All medications have side effects, but some are more serious than others. If you’re taking any medications to treat arthritis, depression, digestive problems, infections, high blood pressure, or cancer, you might be experiencing low sperm count as a side effect.1 Talk to your doctor about trying a new medication if you’re trying to get pregnant, but don’t stop taking any prescriptions without talking to your doctor.

The best way to improve sperm count for successful fertility is to see your urologist. Your urologist will allow you to receive a proper diagnosis, better understand how your hormones play a part in your sperm production, and will give you a semen analysis to find out what’s going on. Once you receive a proper diagnosis, your urologist will be able to set up a treatment plan for you to help your body produce more sperm.

Treatment Options for Low Sperm Count

If you find that you are experiencing low sperm count, your urologist can help. There are a number of treatment options for low sperm count that can increase your chances of getting pregnant and restore your body back to normal. Your urologist will likely have you start with non-surgical treatment options since they’re less invasive. However, as we said, proper diagnosis is crucial because treatment depends completely on what’s causing the low sperm count.1 

Non-Surgical Treatment

Non-surgical treatment options are done using a number of different medications to treat the underlying problem. There are also options for rectal probe electroejaculation, penile vibratory stimulation, and anibiotics.1 As we mentioned, finding your underlying cause is the key to treating your low sperm count properly, so it’s necessary to work with your urologist throughout this process.

Surgical Treatment

For problems that aren’t fixable with non-surgical treatments, your urologist might recommend simple surgeries. Varicoceles can be fixed with a minor outpatient surgery called varicocelectomy.1 There are also a number of surgical options to remove blockages or even undo a vasectomy. Keep in mind that not all vasectomies are reversible, so make sure you understand the risks prior to getting one in the first place. Another surgical option is a transurethral resection of the ejaculatory duct (TURED), which can help treat ejaculatory duct blocakges.1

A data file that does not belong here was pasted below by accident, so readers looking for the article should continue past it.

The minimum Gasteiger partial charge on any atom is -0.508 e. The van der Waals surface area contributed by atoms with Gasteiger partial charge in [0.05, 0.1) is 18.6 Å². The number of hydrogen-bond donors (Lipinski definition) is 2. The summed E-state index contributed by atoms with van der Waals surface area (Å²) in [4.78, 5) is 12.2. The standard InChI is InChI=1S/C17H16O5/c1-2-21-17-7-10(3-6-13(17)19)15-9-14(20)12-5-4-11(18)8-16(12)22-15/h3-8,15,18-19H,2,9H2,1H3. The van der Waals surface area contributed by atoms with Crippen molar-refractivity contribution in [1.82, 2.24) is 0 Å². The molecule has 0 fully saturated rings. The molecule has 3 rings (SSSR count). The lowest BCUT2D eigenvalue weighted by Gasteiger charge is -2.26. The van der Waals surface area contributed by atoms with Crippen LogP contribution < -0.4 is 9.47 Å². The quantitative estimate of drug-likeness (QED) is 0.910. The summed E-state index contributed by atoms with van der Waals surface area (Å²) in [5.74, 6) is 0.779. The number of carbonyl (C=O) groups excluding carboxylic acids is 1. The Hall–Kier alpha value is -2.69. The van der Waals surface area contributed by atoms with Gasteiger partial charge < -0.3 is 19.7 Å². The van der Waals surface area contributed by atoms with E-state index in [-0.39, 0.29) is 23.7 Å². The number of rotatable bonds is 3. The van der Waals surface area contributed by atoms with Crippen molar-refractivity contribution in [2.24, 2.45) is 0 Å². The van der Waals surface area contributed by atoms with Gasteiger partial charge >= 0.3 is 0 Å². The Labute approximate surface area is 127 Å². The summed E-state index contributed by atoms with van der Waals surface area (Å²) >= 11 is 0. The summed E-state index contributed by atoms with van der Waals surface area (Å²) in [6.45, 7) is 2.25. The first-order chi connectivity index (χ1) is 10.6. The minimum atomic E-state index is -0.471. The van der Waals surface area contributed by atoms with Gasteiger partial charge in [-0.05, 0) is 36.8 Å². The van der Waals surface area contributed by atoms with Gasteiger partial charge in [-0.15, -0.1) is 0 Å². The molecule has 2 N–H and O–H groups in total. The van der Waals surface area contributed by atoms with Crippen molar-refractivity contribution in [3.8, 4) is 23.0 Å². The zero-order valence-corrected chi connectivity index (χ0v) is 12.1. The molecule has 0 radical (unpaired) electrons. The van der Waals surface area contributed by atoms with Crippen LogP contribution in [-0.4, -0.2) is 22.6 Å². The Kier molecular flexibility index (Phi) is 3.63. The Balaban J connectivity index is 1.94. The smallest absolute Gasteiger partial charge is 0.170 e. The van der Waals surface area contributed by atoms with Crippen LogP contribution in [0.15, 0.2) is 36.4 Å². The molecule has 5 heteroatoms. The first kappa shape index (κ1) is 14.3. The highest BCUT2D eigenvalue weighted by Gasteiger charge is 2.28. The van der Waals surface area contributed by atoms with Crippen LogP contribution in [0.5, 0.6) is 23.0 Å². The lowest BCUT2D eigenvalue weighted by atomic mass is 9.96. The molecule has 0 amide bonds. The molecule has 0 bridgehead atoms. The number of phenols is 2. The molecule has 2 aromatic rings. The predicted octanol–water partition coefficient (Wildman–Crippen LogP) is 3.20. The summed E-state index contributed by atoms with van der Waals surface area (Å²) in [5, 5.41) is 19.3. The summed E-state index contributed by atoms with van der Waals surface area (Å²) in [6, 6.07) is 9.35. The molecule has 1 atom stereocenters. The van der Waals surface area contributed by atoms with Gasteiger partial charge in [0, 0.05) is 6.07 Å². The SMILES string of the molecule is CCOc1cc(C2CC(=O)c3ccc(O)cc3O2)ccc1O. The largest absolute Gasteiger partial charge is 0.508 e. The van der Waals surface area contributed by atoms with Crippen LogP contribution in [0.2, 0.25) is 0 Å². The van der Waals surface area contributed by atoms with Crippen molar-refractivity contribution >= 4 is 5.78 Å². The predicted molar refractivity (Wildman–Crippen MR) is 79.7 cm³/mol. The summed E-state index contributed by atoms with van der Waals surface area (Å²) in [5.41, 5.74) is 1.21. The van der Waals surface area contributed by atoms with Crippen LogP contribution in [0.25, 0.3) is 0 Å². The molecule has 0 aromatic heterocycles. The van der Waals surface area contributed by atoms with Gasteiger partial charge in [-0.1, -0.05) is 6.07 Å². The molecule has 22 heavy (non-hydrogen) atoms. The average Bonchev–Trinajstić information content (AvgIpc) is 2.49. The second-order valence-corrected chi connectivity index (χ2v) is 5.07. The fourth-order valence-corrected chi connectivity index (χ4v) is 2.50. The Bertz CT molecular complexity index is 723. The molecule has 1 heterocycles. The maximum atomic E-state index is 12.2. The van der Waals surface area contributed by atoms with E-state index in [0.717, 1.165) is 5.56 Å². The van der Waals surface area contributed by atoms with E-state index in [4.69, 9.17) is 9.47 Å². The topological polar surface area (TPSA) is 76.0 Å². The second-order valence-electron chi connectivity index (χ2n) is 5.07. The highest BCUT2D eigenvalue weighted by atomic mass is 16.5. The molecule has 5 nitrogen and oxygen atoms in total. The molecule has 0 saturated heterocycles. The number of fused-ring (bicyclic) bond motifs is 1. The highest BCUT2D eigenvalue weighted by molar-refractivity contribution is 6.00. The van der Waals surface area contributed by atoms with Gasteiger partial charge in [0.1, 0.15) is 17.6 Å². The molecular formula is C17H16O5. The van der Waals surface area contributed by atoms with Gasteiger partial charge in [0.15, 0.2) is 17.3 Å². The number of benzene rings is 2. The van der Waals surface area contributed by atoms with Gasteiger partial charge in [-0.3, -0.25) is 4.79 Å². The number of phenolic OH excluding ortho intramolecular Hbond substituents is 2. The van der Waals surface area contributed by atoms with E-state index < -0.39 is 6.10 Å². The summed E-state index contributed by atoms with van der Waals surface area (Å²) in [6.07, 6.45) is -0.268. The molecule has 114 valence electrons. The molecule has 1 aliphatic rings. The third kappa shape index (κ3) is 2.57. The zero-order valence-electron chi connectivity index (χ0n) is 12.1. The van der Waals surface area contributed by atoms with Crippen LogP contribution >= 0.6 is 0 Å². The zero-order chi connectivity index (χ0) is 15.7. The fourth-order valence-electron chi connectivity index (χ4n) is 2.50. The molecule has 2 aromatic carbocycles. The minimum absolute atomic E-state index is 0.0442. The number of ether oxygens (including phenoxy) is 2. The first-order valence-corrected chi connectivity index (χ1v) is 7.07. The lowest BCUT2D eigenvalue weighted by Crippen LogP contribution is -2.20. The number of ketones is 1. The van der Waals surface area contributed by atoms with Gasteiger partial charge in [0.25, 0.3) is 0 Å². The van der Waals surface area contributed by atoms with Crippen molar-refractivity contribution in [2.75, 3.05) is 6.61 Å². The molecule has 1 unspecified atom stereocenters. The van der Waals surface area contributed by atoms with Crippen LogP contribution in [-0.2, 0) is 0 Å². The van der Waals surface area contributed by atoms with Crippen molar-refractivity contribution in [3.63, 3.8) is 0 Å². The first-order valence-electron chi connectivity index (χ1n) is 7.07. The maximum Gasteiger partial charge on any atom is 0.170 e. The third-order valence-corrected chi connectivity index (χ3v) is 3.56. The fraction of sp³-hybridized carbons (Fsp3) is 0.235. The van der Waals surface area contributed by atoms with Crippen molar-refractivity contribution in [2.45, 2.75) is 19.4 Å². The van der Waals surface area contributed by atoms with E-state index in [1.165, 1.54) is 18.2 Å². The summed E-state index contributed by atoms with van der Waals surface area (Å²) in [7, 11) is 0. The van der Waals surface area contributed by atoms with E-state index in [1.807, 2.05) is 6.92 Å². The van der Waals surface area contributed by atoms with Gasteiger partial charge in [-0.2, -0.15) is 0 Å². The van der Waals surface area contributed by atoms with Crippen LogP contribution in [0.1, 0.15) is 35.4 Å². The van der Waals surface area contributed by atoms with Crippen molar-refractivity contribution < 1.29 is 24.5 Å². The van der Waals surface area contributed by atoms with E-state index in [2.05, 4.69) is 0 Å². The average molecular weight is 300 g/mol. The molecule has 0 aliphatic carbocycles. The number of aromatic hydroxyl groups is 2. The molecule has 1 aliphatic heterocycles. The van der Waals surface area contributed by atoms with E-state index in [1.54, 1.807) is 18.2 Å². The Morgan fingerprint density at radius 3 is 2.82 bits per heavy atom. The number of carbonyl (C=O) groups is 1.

Treatments for Sexual Intercourse Problems

If your low sperm count is due to sexual intercourse problems, don’t give up hope. There are several treatments that you can try to help restore the success of sexual intercourse and greatly improve your sperm count in the process. Talk to your doctor if you’re experiencing sexual intercourse problems and don’t be afraid to discuss the details. Almost every man will experience some sort of sexual dysfunction at least once in their lifetime, so it’s nothing to be ashamed of.

Have More Sex

After treating any sexual intercourse problems, start having more sex. Your body will respond by naturally producing more sperm to keep up with your sex life and in turn, can help naturally raise sperm counts.

Hormonal Treatments

If a hormone imbalance is causing low sperm count, your urologist will work with you to naturally correct your hormones or through using hormone replacement therapy. Once your body begins to regulate and use hormones properly, your sperm count should raise. If it doesn’t, there’s likely an additional problem.

Assisted Reproductive Technology (ART)

If all else fails or you don’t find any treatment that helps to raise your sperm count or fix mobility, you can look towards assisted reproductive technology (ART). Things like IVF, IUI, ICI, and IVI are available to help you get pregnant.


Low sperm count isn’t as uncommon as you’d think. Many men suffer from infertility issues due to low sperm count without even realizing it. If you’re trying to conceive and are having trouble, or if you notice any of the symptoms of low sperm count, see your urologist today. In the meantime, if you need any urological supplies or educational resources, visit our educational support page or our product selection guide. Byram Healthcare is proud to offer full-service urological care and we have all the high-quality urological supplies that you need. If you have any urological questions or need personalized services, our teams of knowledgeable urological customer service professionals are here to help.